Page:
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Amazon selling home security cameras with huge security flaws

Amazon selling home security cameras with huge security flaws
03 Oct 2019

Which? has warned that Amazon is listing and recommending wifi enabled cameras that leave owners exposed to hackers.

The consumer champion claims thousands of people are “being duped” by Amazon-recommended security products which put consumers at risk.

Which? researchers carried out tests on six wireless cameras and found serious security flaws – despite all of them having thousands of apparently positive reviews and earning a coveted “Amazon’s Choice” recommendation.

Issues included weak passwords, strangers being able to remotely take control of the camera to spy into homes and unencrypted data, which could potentially allow a hacker to gain access to any of the devices connected to a home wifi network.

The cameras Which? tested

Which? carried out lab tests on four cameras: the Victure 1080p, Vstarcam C7837WIP, ieGeek 1080p and Sricam 720p.

Researchers found it easy to gain “root access” to the Victure 1080p – which would enable a hacker to take complete control of the camera and view footage.

With the Vstarcam C7837WIP, researchers were able to recover the username and password for the administrator account after carrying out simple online checks. A hacker armed with this information would be able to completely control the camera’s settings.

The ieGeek 1080p and Sricam 720p cameras appeared to share an app – and a security flaw. In both cases, wifi passwords were sent unencrypted over the internet when a user entered them. This would enable an attacker to access the user’s home wi-fi network, see what users are browsing and even gain access to data – including browsing history – stored on other devices connected around the home.

Which? carried out further tests with a US-based security expert who was able to remotely access and take control of the Elite Security, Accfly Camhi APP Outdoor Security Camera 1080P and the Vstarcam C7837WIP that had been tested in the lab.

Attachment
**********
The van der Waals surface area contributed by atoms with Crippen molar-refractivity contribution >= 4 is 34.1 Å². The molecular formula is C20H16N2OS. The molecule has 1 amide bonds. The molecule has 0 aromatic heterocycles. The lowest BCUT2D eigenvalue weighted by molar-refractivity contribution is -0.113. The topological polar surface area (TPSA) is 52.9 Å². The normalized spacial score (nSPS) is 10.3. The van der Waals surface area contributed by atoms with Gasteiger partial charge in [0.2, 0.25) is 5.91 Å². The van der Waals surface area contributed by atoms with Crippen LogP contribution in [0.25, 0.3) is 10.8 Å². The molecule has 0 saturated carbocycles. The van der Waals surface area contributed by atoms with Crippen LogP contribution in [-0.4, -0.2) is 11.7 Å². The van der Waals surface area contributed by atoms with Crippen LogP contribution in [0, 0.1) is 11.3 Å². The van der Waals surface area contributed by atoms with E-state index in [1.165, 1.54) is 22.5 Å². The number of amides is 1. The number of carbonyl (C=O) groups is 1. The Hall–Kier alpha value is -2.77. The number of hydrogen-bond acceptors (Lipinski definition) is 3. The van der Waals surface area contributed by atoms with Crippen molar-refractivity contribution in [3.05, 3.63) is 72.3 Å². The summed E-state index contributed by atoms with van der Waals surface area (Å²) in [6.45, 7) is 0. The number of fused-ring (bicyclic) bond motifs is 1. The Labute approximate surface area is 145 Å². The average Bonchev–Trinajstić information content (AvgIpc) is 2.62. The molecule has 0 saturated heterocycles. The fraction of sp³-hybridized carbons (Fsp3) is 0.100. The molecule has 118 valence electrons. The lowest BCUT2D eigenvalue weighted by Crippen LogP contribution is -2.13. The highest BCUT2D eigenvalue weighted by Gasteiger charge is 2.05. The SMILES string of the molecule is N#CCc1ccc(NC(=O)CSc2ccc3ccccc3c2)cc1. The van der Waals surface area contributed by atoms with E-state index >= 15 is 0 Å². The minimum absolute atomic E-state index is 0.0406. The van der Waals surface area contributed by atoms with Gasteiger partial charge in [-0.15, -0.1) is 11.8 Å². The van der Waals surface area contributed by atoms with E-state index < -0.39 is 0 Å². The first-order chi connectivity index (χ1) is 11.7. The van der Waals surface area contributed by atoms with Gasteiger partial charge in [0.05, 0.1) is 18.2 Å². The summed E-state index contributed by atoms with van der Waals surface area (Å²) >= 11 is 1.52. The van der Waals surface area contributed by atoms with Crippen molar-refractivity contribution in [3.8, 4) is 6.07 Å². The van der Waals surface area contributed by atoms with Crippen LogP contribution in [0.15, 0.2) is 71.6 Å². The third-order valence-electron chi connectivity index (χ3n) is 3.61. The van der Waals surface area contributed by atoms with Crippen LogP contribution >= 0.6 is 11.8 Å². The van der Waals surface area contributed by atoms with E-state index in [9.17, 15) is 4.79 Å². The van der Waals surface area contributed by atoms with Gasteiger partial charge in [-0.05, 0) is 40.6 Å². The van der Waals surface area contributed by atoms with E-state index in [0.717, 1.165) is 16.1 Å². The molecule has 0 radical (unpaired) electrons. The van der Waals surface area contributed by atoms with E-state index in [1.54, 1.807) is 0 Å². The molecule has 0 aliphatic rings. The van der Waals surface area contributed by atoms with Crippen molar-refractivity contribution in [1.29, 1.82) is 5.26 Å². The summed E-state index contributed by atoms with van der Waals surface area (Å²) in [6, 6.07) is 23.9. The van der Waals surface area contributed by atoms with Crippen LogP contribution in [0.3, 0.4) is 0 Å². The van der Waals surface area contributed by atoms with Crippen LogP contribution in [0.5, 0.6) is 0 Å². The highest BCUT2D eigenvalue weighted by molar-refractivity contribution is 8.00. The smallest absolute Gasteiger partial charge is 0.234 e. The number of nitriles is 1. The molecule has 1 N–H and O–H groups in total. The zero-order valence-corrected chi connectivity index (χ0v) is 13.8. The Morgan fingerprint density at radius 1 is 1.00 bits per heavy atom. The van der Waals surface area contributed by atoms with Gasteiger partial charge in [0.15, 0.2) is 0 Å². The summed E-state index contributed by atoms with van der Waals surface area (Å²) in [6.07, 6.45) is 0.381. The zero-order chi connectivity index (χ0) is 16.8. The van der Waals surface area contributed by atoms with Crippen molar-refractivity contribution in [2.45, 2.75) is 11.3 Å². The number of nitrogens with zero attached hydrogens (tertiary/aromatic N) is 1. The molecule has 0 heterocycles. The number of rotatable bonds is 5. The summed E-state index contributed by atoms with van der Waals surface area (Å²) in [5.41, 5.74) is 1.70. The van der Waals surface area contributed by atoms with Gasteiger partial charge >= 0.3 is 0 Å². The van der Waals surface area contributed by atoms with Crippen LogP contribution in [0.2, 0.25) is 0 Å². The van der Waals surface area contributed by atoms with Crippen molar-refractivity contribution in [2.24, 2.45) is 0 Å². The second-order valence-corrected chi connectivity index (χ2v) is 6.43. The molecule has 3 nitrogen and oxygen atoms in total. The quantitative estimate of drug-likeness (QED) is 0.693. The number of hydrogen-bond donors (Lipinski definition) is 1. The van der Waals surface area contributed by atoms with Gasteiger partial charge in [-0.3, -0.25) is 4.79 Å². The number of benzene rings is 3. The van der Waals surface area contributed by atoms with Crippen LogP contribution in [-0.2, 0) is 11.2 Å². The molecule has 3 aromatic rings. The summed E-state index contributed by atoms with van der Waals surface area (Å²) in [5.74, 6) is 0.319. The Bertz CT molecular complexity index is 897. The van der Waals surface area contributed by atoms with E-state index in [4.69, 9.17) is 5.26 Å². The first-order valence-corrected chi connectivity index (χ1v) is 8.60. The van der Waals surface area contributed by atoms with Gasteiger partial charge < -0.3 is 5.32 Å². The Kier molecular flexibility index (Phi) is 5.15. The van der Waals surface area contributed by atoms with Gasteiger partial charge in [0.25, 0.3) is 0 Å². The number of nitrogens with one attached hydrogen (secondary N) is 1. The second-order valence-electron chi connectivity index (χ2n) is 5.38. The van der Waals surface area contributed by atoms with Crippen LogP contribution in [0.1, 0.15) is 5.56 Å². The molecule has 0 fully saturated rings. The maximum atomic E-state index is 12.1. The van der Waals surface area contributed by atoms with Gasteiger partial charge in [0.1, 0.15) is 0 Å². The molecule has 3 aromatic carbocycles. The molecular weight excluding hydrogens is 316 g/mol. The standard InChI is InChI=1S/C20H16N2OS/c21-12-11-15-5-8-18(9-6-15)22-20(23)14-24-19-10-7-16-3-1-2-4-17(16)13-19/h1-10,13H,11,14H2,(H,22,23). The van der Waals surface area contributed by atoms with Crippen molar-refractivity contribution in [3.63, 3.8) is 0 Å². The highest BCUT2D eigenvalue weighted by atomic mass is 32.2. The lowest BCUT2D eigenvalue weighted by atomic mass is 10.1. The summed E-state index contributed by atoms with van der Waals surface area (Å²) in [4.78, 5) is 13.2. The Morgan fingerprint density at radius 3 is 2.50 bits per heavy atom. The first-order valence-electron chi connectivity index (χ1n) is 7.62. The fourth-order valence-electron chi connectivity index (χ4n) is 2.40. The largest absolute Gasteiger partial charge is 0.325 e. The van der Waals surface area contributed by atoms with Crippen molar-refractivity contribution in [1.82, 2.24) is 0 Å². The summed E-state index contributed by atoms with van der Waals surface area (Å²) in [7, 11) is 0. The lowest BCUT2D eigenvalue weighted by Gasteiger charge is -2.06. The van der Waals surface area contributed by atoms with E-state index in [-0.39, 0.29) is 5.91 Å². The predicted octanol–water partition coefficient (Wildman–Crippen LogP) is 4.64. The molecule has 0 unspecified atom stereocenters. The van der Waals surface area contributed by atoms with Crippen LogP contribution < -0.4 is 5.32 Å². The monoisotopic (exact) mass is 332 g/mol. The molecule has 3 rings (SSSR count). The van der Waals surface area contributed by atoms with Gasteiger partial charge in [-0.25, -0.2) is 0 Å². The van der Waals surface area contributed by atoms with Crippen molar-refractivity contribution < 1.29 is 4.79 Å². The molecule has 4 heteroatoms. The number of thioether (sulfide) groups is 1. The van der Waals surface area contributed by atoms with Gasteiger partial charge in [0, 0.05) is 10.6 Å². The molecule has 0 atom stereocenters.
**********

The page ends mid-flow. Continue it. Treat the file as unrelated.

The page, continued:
He was also able to hack into the video feed on the Elite Security camera when it was set up in the home of a Which? employee.

Difficult to contact companies

When Which? attempted to contact the manufacturers of these cameras to alert them to these security flaws, it proved impossible to trace them.

Of the top 50 best-selling surveillance cameras on, 32 are made by companies with limited contact details – 31 of which are registered in China – and sometimes no web presence beyond the online stores where they are sold.

Which? discovered a complex and challenging web of different companies involved in producing these cameras, which are often cheaper than well-known brands.

Which? asked Amazon to remove these products from sale and is calling on the company to systematically monitor customer feedback and investigate those cases where consumers have identified issues with security. When Which? shared its findings with Amazon the company declined to comment.

Adam French, consumer rights expert at Which?, said: “There appears to be little to no quality control with these sub-standard products, which risk people’s security yet are being endorsed and sold on Amazon and finding their way into thousands of British homes.

“Amazon and other online marketplaces must take these cameras off sale and improve the way they scrutinise these products. They certainly should not be endorsing products that put people’s privacy at risk.

“If they refuse to take more responsibility for protecting consumers against these security-risk products then the government should look to make them more accountable.”

Which? top tips on how to secure home cameras

  • Change any passwords. A common flaw with wireless cameras is that they often have weak default passwords that are simple for an attacker to work out. Check the app or camera settings to see if you can change it to a more secure password.
  • Consider where the camera is placed. While a camera faced on a driveway or front door might be OK, avoid places such as a bedroom, bathroom or anywhere where a baby or young child might be.
  • Be wary when considering a purchase from a brand that you don’t recognise or can’t easily find out more about from a quick search online.
  • If in doubt, turn the camera off.

Written by: Emma Lunn

Source: Your Money